Etiquette School is in session! > "I'm afraid that won't be possible."

Being addressed by first name

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kareng57:

--- Quote from: hobish on August 28, 2012, 06:27:34 PM ---
--- Quote from: Barb3030 on August 28, 2012, 06:15:22 PM ---I know when in the doctor's waiting room, they will call you by your first name, for privacy reasons. There may be a lot of "mary's" but there is probably only one "Mrs. Feuchtwanger."

--- End quote ---

Oh my goodness, that never occured to me. That makes so much sense. I'm only in my 30's and being addressed by first name in an unfamiliar doctor's office has always bugged me out.

--- End quote ---


It can also be common in some hospital settings, especially when patients are coming out of anaesthesia or have been sedated.  They're simply more likely to respond to first names as opposed to surnames.

Sharnita:
Additionally it is more likely to have a difficult to pronounce last name than first name.  I think it is unreasonable for the doctor to try to remember the exact pronunciation fo every last name he might come across in his day.  There are lots of patients he has to remember so he goes with the easier to remember/pronounce first name.  The patient is only remember one doctor.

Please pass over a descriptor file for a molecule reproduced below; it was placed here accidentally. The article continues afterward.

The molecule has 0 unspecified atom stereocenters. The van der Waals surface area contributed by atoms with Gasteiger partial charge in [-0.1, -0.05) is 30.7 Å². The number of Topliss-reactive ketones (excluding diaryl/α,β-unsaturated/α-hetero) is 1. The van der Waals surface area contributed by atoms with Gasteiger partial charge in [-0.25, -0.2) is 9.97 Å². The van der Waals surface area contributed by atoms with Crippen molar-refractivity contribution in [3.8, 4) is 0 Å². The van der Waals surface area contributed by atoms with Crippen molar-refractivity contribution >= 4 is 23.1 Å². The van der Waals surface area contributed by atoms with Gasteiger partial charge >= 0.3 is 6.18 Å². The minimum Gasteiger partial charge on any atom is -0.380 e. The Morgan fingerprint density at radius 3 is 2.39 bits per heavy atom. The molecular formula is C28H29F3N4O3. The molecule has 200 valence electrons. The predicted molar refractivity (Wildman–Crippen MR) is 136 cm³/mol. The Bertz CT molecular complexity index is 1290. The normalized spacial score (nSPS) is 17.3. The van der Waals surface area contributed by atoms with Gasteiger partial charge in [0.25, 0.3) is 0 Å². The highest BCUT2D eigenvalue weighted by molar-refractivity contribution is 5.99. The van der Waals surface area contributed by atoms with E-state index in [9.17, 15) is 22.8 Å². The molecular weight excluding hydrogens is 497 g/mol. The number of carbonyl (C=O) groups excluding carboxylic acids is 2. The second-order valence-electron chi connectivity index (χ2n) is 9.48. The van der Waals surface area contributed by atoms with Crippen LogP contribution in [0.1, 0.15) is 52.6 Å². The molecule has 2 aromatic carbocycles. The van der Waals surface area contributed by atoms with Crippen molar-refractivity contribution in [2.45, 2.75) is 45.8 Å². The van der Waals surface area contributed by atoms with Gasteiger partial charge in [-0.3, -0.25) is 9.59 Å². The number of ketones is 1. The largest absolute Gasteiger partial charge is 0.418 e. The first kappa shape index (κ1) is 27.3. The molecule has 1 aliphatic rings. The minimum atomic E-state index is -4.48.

TurtleDove:
I think you can ask that people address you more formally, but I doubt the majority of people intend any sort of lack of respect by calling you by your first name. I'm a lawyer and I work nationwide with lawyers of various ages every day - not a single one do I address as "Mr. Smith" or "Ms. Jones," aside from perhaps in formal pleading or correspondence. I generally refer to judges as "Judge" or "Judge Peterson." I think to be offended rather than simply politely stating your preference will not serve you well.

Mental Magpie:
"Please, Mrs. Jones" is no different than someone inviting you to be less formal with "Please, Kate".  Just reverse the process and you'll be fine.

O'Dell:
Like others have said, you make your preference known: "I prefer Mrs. Crocodile" or some of the other suggested wording.

I find that I really do not like being "first-named" when commencing a business relationship.  (I always show the other party respect by calling them "Mr. Smith" or "Ms. Jones," etc.)

And if they say "Please call me, Joan/John" do you comply?

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